Turning 27 is also significant for me in more ways than it probably should be. When I was younger, and care free- with no big worries about planning a real adult future, all I had my sights set on was going to university and proving to people that I could do everything that they said I wouldn’t be able to do. I was pretty successful with that plan, having achieved more than I could have ever imagined. I also see friends being really successful in their chosen fields, and I really aspire to that. Turning 27 seems like a time to really develop your career and that eating coco pops is less acceptable. The prospect of actually moving towards a grown up life, has snuck up on me and pounced when I’ve been distracted doing other things. It is finally here, and as being 27 is here to stay just as my young persons railcard leaves me for good (I was also one of the resourceful people who renewed their railcard just before my 26th birthday) I must follow this new direction.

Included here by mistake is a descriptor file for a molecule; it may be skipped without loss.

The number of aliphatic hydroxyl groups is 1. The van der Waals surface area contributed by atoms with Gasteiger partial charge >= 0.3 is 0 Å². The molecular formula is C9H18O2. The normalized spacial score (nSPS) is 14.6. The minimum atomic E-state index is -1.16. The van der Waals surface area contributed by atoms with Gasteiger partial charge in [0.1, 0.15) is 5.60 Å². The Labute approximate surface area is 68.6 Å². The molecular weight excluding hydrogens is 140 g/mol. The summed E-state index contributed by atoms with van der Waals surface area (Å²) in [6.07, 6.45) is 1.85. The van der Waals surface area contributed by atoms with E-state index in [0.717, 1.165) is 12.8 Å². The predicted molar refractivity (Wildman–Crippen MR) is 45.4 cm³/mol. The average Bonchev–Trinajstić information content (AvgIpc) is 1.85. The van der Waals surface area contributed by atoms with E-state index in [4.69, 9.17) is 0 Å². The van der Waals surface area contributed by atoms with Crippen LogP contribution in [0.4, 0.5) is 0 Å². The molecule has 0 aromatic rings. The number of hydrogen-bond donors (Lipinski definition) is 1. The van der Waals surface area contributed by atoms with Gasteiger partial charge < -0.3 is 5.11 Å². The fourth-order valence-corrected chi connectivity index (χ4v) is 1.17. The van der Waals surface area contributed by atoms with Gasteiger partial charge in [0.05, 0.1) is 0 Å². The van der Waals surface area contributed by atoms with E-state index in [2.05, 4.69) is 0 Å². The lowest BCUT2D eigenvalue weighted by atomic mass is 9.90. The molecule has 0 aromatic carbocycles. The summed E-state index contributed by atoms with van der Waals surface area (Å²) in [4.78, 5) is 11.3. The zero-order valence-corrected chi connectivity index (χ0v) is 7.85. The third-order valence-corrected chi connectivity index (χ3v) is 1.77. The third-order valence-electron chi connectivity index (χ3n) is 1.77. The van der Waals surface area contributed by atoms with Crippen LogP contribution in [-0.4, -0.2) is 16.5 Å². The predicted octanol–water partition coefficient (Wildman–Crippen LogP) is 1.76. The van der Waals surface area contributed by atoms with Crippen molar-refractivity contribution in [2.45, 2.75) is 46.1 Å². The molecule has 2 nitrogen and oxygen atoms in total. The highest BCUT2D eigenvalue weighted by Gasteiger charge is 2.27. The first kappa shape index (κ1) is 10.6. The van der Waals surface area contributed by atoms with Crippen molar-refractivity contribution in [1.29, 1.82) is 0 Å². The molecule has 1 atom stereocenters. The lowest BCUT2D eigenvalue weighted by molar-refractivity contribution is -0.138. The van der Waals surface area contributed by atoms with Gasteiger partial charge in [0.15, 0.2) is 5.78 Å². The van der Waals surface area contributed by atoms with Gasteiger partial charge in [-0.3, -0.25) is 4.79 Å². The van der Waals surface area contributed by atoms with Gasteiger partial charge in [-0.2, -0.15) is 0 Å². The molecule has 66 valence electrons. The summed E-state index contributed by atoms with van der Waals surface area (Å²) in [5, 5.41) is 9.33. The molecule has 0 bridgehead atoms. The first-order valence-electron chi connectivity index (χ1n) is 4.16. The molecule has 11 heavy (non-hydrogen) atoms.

It’s exactly two years since since I graduated with a Masters degree- a massive achievement in itself, and like many young people leaving university into the world of work I hoped that I’d eventually fall into a job- with the inevitable long wait, and the knowledge that I had just entered a field when the government was cutting as much provision as possible- not the best time to go into youth work. But whenever is a good time for anything?